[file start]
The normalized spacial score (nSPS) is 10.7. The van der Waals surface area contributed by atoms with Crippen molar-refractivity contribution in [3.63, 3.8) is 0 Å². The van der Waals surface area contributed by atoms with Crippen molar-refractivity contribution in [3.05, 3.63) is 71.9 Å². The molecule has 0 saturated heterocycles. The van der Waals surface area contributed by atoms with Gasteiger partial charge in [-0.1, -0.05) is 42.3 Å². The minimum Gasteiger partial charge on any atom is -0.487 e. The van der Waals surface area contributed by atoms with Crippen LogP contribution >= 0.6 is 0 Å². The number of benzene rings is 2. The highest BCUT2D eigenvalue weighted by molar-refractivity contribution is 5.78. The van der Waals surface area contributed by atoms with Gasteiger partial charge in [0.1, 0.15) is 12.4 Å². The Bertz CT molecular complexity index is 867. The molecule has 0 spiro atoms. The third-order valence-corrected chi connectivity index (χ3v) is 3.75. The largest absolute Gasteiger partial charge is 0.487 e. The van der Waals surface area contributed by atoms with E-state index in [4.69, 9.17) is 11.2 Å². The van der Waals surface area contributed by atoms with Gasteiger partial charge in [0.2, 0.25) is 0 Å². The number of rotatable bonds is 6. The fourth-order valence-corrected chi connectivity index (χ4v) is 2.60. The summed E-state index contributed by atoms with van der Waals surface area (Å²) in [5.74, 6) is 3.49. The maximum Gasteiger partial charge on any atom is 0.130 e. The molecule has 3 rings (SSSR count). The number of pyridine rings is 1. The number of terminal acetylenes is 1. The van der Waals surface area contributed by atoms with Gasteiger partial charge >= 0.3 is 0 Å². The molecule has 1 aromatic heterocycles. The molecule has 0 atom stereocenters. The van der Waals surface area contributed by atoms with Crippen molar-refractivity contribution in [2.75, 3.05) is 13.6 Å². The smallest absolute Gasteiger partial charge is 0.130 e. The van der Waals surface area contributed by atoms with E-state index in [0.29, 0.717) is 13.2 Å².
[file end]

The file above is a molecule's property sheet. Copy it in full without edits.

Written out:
The normalized spacial score (nSPS) is 10.7. The van der Waals surface area contributed by atoms with Crippen molar-refractivity contribution in [3.63, 3.8) is 0 Å². The van der Waals surface area contributed by atoms with Crippen molar-refractivity contribution in [3.05, 3.63) is 71.9 Å². The molecule has 0 saturated heterocycles. The van der Waals surface area contributed by atoms with Gasteiger partial charge in [-0.1, -0.05) is 42.3 Å². The minimum Gasteiger partial charge on any atom is -0.487 e. The van der Waals surface area contributed by atoms with Crippen LogP contribution >= 0.6 is 0 Å². The number of benzene rings is 2. The highest BCUT2D eigenvalue weighted by molar-refractivity contribution is 5.78. The van der Waals surface area contributed by atoms with Gasteiger partial charge in [0.1, 0.15) is 12.4 Å². The Bertz CT molecular complexity index is 867. The molecule has 0 spiro atoms. The third-order valence-corrected chi connectivity index (χ3v) is 3.75. The largest absolute Gasteiger partial charge is 0.487 e. The van der Waals surface area contributed by atoms with E-state index in [4.69, 9.17) is 11.2 Å². The van der Waals surface area contributed by atoms with Gasteiger partial charge in [0.2, 0.25) is 0 Å². The number of rotatable bonds is 6. The fourth-order valence-corrected chi connectivity index (χ4v) is 2.60. The summed E-state index contributed by atoms with van der Waals surface area (Å²) in [5.74, 6) is 3.49. The maximum Gasteiger partial charge on any atom is 0.130 e. The molecule has 3 rings (SSSR count). The number of pyridine rings is 1. The number of terminal acetylenes is 1. The van der Waals surface area contributed by atoms with Gasteiger partial charge >= 0.3 is 0 Å². The molecule has 1 aromatic heterocycles. The molecule has 0 atom stereocenters. The van der Waals surface area contributed by atoms with Crippen molar-refractivity contribution in [2.75, 3.05) is 13.6 Å². The smallest absolute Gasteiger partial charge is 0.130 e. The van der Waals surface area contributed by atoms with E-state index in [0.29, 0.717) is 13.2 Å².